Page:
She talks about being the lead singer in a hardcore band and her experiences of riot grrrl.
Get the full interview in the upcoming ‘Outsider Art’ Zine by my good friend Dean.
So the Pussy Riot situation has been getting a lot of press attention recently with the start of the trial.
Its been going on for a while, but the momentum of support for these feminst punks has really started to snowball as they basically take on Putin head to head.
I am not sure how the trial is going to turn out as the eyes of the world are gradually starting to flicker their way - wether this will help them or not, I am not sure. It would be a hard fall for Putin to let them and allow them to become symbols of resistance.
Which of course, they already are. I really, really hope for their / their families / personal safety and wellbeing and for the sake of freaking justice and freedom of speech that they get a fair trial and get off - I may be hoping too much against what has now become a political saving face mission.
Anyway the spark has been lit, their statements made, and the world is seeing women playing punk music and standing up for what they believe in, and I am so utterly proud of these feminist punks.
Keep an eye on Amnesty, who are working closely on this.
Click HERE to buy Ghost Fuck Issue 1 & 2
An article I wrote for ’ Grrrls in Subculture’ Zine and also for Ghost Fuck Issue 3 - currently in the making! Please email email@example.com if you have anything you want in it! <3
By Lizzy (Bournemouth, England)
I play bass guitar in a South Coast Powerviolence band, Witchcult.
I am usually the only girl on the lineup – (unless we are playing with the brilliant Veils,www.veilshc.bandcamp.com) but I don’t ever see being on stage or in a band as a spotlight on my gender.
I see it as a great leveller- I am not a girl amongst boys, I am a musician amongst a band. Being female will neither cover me if I mess up a bass break, nor does it make my slides better than the male bassist playing after us.
The other boys in the band are the best band mates I could ever ask for. They are fiercely feminist , pro gay rights and vegan, and they taught me to not ever back down, or apologise for this. They give me absolute confidence to walk into a dingy room full of hardcore / metal men and give out my feminist zine – but not through any pep talks ,or ever starting fights in a display of machism with anyone who held opposing views.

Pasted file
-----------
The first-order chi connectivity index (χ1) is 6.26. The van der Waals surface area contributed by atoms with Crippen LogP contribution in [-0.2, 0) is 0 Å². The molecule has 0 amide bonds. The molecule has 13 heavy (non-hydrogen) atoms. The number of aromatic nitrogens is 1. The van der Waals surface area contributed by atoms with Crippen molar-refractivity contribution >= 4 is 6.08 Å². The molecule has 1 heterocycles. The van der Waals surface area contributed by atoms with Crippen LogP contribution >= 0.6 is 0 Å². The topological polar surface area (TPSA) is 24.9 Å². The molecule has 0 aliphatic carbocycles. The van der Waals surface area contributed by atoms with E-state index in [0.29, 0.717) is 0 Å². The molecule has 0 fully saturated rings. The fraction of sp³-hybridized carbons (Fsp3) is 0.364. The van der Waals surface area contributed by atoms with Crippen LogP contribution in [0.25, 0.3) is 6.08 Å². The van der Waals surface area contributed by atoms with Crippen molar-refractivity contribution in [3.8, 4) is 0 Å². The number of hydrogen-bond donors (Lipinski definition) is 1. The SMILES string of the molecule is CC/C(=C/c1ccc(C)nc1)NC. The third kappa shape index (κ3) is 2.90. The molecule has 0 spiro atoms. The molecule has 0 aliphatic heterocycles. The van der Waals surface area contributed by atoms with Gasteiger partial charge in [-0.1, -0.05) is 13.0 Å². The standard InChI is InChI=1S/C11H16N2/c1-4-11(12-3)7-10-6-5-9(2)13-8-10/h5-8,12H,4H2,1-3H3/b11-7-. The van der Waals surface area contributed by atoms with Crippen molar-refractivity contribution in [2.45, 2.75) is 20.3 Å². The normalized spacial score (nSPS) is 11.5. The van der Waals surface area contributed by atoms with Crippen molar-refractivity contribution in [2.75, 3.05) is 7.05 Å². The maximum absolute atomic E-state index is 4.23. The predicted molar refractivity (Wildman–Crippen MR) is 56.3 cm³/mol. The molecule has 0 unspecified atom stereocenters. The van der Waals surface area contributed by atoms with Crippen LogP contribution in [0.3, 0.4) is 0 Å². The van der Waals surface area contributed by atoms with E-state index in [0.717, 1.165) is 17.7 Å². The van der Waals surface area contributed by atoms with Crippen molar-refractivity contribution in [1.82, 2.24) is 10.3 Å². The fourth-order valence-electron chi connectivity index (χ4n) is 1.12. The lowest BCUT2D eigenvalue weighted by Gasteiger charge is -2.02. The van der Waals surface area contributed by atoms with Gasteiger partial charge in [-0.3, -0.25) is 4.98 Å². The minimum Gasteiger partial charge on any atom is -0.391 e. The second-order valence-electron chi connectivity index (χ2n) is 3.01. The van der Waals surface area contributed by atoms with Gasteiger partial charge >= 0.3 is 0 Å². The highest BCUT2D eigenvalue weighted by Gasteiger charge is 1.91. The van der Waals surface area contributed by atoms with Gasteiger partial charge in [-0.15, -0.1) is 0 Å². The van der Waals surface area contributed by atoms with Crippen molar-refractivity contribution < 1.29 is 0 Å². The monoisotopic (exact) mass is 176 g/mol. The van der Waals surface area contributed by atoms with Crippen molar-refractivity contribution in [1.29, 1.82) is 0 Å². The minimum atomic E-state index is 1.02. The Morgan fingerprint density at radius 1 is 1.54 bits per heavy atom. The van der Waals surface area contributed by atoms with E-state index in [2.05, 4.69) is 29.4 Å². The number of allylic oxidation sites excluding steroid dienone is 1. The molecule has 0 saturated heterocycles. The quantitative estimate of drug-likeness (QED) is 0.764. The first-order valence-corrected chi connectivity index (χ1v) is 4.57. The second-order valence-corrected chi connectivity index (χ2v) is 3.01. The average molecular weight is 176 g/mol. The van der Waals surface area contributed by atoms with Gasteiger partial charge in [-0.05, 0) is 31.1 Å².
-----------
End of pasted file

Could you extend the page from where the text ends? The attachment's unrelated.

They gave me this confidence by working hard and making tight music with gut-feeling emotional equal rights lyrics, driving 4 hours after work to a show, setting up, playing a sweet set and screaming their thoughts to a room full of people, jumping around lots, and driving home to get up for work at 9am.
I love taking my zine Ghost Fuck www.ghostfuckzine.tumblr.com to shows, because I feel we can play a set which sets out who we are and what we think, but then people can take away the zine and expand on where those thoughts come from. Particularly my feminist ones. Shows are a dizzying, fast and sociable thing. I want people to get cut with an idea at a show, then examine the wound at home (so to speak.).
I have only experienced spectacular sexism a handful of times. We were coming out of practise, carrying our gear, and one of the guys waiting to use the practice room after us said to his middle age balding mate ‘ah, remember when we had girlfriends to carry our stuff around for us?’
I remember putting up footage from my first show in Bristol (which was nuts) and proudly labelling it ‘My first show with Witch Cult, carrying their stuff.’
No, I don’t really ever ‘get involved’ in the pits at shows in an attempt to level myself with the guys squishing each other up. Yeah – I am scared you will hurt my boobs to be honest. I have never felt the need to deny this and prove that I can be ‘up there’ with the ‘real hardcore kids’. I love watching the chaos, watching the bass player play, talking to people on merch stands and learning new things – that’s how I enjoy a show. I usually get home afterwards, make a nice cup of tea, and watch Eastenders.
To any girls wanting to play hardcore or punk music – you have an incredible advantage. A higher pitched voice that will cut though all this male gutteral screaming – use it! After that, its all down to musicianship and working hard.
I am not scared of ever getting sexist heckles at shows. I definitely can’t hear you over the sound of my big muff.
Peace, Love and Powerviolence.